Researcher Spotlight: Nicole Prutsch, PhD
Dana-Farber Cancer Institute
T-cell lymphomas represent a heterogeneous group of peripheral and cutaneous non-Hodgkin lymphomas (NHL) with a range of unmet clinical needs. Anaplastic large cell lymphoma (ALCL) is a CD30+ subtype of non-Hodgkin T-cell lymphoma in pediatric and adult patients. Patients who exhibit chromosomal translocations resulting in the anaplastic lymphoma kinase (ALK) oncogene’s chimeric fusion have been successfully treated with tyrosine kinase inhibitors such as crizotinib (Xalkori). ALK-negative ALCL is highly aggressive and remains very difficult to treat effectively due to the lack of targeted therapy options, resulting in high mortality and the urgent need for new treatment options.
Dr. Prutsch’s LRF research project will focus on the selectively essential ALCL genes, including a group of highly expressed transcription factors referred to as the core regulatory circuitry, to identify new targeted therapies that kill ALCL cells without known driver mutations. Her findings will analyze CRISPR-Cas9 screening results across the whole genome and establish which genes are selectively essential for cell growth and survival of ALCL relative to all other cell types. “Successful completion of these preclinical studies will validate a new strategy for treating ALK-negative ALCL patients and will also provide an exciting new framework for the treatment of other lymphomas and malignancies without tractable driver mutations,” she says.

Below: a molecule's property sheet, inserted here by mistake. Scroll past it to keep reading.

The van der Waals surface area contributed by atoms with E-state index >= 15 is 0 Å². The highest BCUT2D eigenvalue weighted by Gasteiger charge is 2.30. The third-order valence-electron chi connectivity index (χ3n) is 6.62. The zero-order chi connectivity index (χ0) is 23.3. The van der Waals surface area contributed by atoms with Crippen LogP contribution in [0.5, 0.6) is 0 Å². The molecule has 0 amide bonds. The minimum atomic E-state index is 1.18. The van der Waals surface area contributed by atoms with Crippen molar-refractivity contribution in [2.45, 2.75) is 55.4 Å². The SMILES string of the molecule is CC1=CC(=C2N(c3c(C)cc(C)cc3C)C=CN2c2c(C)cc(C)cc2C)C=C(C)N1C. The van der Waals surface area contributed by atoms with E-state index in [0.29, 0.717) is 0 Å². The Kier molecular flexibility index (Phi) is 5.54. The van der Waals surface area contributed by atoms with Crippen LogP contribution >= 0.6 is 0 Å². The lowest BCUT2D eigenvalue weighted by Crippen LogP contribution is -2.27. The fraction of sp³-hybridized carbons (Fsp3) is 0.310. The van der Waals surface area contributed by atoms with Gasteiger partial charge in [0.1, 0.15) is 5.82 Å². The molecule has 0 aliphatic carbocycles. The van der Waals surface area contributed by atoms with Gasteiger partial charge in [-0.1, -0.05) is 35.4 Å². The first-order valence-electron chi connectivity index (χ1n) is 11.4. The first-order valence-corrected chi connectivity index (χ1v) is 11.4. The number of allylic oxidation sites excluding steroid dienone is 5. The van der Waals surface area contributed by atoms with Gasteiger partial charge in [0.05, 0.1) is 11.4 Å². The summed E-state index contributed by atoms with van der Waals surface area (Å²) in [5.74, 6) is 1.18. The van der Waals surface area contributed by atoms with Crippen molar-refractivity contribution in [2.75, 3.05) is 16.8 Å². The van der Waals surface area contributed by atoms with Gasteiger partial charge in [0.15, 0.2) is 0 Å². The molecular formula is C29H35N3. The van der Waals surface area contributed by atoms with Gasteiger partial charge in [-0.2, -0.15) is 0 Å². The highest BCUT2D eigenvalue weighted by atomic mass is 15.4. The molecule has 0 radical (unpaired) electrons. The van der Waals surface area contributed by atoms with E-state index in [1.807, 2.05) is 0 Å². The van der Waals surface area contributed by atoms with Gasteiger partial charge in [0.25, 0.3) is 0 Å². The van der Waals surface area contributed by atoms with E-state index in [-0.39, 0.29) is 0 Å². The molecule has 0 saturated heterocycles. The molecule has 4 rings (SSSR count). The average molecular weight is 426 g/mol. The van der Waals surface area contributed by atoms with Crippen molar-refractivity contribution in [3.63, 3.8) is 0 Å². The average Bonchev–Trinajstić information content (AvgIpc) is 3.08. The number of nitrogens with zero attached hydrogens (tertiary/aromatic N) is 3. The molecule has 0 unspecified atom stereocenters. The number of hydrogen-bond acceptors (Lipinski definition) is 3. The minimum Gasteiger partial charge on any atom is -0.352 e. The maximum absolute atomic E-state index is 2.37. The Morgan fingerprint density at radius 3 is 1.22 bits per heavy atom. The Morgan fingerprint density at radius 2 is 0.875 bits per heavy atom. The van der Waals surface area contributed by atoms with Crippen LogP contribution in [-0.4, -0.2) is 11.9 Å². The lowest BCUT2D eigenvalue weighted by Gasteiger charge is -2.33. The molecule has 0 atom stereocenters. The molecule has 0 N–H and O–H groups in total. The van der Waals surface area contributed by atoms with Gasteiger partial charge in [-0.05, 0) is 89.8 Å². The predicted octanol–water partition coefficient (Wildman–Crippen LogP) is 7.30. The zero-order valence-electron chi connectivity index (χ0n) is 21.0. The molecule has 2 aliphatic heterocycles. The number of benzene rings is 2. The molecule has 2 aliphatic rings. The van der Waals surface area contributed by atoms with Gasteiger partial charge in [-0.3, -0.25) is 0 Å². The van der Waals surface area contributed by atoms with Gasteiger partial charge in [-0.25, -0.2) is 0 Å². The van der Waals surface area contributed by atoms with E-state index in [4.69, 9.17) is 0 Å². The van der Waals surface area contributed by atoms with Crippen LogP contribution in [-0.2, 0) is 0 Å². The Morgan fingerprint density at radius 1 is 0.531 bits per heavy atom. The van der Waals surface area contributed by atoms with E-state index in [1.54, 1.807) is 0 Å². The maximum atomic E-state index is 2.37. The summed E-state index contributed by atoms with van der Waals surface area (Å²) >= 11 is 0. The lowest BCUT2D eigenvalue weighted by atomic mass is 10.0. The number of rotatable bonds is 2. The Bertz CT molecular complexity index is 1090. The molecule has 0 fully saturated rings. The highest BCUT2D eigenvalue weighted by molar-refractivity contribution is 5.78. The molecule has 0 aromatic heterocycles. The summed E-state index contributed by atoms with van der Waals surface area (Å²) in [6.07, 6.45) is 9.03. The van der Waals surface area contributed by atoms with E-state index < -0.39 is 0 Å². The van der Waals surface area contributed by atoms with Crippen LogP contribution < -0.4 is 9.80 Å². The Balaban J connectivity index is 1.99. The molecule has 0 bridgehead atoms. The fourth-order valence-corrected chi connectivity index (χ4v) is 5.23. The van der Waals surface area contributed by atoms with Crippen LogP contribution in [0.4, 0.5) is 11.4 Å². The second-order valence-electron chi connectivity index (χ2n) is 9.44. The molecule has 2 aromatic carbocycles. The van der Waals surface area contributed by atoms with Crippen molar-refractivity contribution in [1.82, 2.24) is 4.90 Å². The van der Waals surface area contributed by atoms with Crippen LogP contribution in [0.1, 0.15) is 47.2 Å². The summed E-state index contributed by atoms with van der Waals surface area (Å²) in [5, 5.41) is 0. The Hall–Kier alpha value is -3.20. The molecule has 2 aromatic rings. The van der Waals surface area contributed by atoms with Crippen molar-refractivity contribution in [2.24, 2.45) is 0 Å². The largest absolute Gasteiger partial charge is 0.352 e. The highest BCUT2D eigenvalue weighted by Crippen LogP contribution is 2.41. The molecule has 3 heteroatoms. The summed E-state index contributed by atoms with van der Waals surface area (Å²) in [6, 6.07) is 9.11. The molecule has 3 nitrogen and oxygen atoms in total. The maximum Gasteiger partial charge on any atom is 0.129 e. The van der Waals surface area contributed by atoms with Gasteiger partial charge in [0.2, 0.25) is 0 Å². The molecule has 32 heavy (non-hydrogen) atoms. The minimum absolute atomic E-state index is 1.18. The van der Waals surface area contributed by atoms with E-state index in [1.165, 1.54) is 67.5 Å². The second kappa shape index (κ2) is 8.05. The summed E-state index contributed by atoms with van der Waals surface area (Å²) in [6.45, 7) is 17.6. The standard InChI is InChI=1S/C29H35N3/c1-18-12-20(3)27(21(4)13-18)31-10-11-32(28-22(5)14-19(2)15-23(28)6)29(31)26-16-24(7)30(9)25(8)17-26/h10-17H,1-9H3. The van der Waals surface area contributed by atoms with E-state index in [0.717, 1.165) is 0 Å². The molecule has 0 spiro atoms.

Dr. Prutsch is a Postdoctoral Fellow at Dana-Farber Cancer Institute in Boston. She received her PhD from the Medical University of Vienna in Vienna, Austria. She is currently studying the molecular genetics of pediatric leukemia and lymphoma. “My scientific career has been shaped by my strong interests in the molecular biology of cancer and how this applies to translational research,” she remarks.
Dr. Prutsch hopes that her time as an LRF grantee will help her continue to develop her ability to research the areas of cancer biology, disease modeling, and drug discovery. Her long-term career goal is to become an experienced researcher with a deep understanding of tumor-selective gene dependencies as potential therapeutic targets for treating lymphoma. Dr. Prutsch’s research project is part of LRF’s Health Equity Initiative, devoted to addressing barriers in access to care and research in lymphoma.